The composer thinks about time and temporal experience through concrete, even tactile metaphors:
For me, time is a substance both malleable and “crystallizable”. By shaping form in a manner similar to making a sculpture, I have found that I am able to create an ever-broader sense of space in my pieces, even when they are information-rich. As a result I hope that by creating a sense of amplitude into which the listener can enter, and trying to synthesize diverse historical elements, I can create something of a model for how s/he can cope with our increasingly fragmented, intense, and vertiginous experience of life today, and find a sense of energizing peace.
That “spatialization” of time is now allied in Carl’s practice to his exploration of harmony over the past 15 years (of which the Fourth Symphony is a prime example). He writes:

Tied into this sense of space, of rendering even complex events clear, is the way I’ve come to conceive of harmony in the last decade or so. I’ve been using “screens” of overtones from which to derive new harmonic combinations, and whose common partials create links for modulation. So far--it my ear at least--the result is a sound that’s fresh and satisfying. It also sounds “natural”, whatever that means. I do feel, however, that the flow and shape of my pieces is closer to natural phenomena than ever before, and the music is more “itself” than ever, with less need to symbolize something.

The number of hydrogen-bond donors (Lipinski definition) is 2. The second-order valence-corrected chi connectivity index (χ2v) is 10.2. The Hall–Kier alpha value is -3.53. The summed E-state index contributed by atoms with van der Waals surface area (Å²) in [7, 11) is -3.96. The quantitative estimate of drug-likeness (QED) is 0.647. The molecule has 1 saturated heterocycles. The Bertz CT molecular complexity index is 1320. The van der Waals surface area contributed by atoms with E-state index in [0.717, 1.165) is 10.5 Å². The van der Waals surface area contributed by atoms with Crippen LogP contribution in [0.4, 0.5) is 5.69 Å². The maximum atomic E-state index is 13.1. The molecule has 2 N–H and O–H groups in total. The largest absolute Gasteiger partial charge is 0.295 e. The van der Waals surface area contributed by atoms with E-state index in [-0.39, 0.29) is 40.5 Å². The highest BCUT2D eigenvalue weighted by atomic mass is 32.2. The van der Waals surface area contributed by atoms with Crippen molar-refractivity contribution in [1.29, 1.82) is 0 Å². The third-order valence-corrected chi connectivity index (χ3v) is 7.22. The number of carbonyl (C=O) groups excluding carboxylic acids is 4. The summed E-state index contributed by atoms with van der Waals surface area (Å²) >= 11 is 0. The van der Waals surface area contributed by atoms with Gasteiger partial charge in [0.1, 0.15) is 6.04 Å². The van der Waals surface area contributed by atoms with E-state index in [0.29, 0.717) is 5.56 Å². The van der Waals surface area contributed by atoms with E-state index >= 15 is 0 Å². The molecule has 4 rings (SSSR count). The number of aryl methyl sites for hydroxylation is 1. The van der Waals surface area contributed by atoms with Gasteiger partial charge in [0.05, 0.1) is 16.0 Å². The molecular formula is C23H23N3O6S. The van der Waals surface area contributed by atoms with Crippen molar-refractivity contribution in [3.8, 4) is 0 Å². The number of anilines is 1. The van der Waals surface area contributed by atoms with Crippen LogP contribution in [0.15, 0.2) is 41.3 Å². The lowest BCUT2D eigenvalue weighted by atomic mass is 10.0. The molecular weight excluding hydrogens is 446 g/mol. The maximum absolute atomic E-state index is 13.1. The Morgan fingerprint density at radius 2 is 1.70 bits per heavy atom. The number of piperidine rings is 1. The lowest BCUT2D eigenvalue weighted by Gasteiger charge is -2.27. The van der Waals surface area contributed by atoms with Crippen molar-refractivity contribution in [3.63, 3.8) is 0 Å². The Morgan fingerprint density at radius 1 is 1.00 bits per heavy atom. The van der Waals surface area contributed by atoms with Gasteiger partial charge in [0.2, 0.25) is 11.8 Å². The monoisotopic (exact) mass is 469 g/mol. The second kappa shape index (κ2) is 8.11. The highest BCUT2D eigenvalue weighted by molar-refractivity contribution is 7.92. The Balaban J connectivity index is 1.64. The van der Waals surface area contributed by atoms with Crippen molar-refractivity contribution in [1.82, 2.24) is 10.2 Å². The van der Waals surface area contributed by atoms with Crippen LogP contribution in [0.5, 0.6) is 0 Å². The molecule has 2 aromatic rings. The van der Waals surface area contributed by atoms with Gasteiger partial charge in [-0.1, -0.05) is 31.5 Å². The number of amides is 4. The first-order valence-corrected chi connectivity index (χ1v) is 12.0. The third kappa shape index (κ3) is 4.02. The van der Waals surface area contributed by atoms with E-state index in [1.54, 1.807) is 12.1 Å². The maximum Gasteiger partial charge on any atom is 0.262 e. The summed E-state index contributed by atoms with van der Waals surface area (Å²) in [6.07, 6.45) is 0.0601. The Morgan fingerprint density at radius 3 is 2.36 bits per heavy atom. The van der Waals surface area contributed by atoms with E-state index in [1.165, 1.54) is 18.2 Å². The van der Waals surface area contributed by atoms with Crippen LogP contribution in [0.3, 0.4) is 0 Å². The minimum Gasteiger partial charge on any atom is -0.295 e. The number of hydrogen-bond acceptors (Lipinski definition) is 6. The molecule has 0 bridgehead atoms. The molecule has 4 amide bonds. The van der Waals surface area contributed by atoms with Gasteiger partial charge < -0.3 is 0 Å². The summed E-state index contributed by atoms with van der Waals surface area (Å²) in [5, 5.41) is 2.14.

And having begun this practice with harmonic structures that follow overtone relations but remain in equal temperament, the composer as also begun a series of recent works to “unmask” the true relations with works that follow the same strategies but use just intonation.

Also active as a writer on new music, Carl has completed two books: an in-depth study of (former UB Creative Associate) Terry Riley’s minimalist masterwork In C, and a collection of essays on composition and new music entitled Survivable Music: The Emerging Common Practice. He also regularly contributes to Fanfare magazine and New Music Box. As editor, he completed his former teacher Jonathan Kramer’s Postmodern Music, Postmodern Listening, left unfinished by the late composer, and edited an issue of Contemporary Music Review on historicism in late 20th century American music. Carl’s writing spans a range of approaches, from academic musicology to more open-ended speculation on the realities of being a working composer: 
One world I live in is more scholarly, so it demands research, references, footnotes. Another is critical, intuitive and usually focused on a particular piece, artist, or some mix thereof. [Survivable Music] is something in between. …I’d like to think this is criticism in an elevated sense of the word, an examination of current musical practice, aesthetics, and possibilities, attempting to draw conclusions, and maybe shed some new insights…The form is the essay, the tone is that of a lecture, often very much off-the-cuff. Or perhaps it’s more precise to say these are journalistic dispatches from the aesthetic front.

To learn more about Robert Carl’s work, check out his interview with New Music Box below, or  visit his extensive website.